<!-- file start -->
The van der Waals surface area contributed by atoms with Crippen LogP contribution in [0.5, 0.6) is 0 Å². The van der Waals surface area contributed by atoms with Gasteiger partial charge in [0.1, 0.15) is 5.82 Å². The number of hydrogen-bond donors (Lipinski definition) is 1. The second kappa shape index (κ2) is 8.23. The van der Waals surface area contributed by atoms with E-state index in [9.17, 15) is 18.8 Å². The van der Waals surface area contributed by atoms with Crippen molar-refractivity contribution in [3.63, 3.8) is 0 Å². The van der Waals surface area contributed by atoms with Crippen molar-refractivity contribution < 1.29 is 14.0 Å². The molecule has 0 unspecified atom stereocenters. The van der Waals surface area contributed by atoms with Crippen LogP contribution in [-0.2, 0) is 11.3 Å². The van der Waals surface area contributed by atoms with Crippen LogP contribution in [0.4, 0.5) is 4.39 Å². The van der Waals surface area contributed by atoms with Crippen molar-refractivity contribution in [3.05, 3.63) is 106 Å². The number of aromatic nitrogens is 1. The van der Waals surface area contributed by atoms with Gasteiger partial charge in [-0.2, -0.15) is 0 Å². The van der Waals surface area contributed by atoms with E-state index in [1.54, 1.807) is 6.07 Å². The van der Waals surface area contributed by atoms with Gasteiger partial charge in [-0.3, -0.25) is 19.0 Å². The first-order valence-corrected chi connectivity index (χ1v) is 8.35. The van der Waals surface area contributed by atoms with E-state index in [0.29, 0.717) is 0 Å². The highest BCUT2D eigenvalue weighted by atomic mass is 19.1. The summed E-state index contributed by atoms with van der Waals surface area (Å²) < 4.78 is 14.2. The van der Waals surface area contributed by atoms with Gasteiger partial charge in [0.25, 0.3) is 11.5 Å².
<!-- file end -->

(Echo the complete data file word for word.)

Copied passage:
The van der Waals surface area contributed by atoms with Crippen LogP contribution in [0.5, 0.6) is 0 Å². The van der Waals surface area contributed by atoms with Gasteiger partial charge in [0.1, 0.15) is 5.82 Å². The number of hydrogen-bond donors (Lipinski definition) is 1. The second kappa shape index (κ2) is 8.23. The van der Waals surface area contributed by atoms with E-state index in [9.17, 15) is 18.8 Å². The van der Waals surface area contributed by atoms with Crippen molar-refractivity contribution in [3.63, 3.8) is 0 Å². The van der Waals surface area contributed by atoms with Crippen molar-refractivity contribution < 1.29 is 14.0 Å². The molecule has 0 unspecified atom stereocenters. The van der Waals surface area contributed by atoms with Crippen LogP contribution in [-0.2, 0) is 11.3 Å². The van der Waals surface area contributed by atoms with Crippen LogP contribution in [0.4, 0.5) is 4.39 Å². The van der Waals surface area contributed by atoms with Crippen molar-refractivity contribution in [3.05, 3.63) is 106 Å². The number of aromatic nitrogens is 1. The van der Waals surface area contributed by atoms with Gasteiger partial charge in [-0.2, -0.15) is 0 Å². The van der Waals surface area contributed by atoms with E-state index in [1.54, 1.807) is 6.07 Å². The van der Waals surface area contributed by atoms with Gasteiger partial charge in [-0.3, -0.25) is 19.0 Å². The first-order valence-corrected chi connectivity index (χ1v) is 8.35. The van der Waals surface area contributed by atoms with E-state index in [0.29, 0.717) is 0 Å². The highest BCUT2D eigenvalue weighted by atomic mass is 19.1. The summed E-state index contributed by atoms with van der Waals surface area (Å²) < 4.78 is 14.2. The van der Waals surface area contributed by atoms with Gasteiger partial charge in [0.25, 0.3) is 11.5 Å².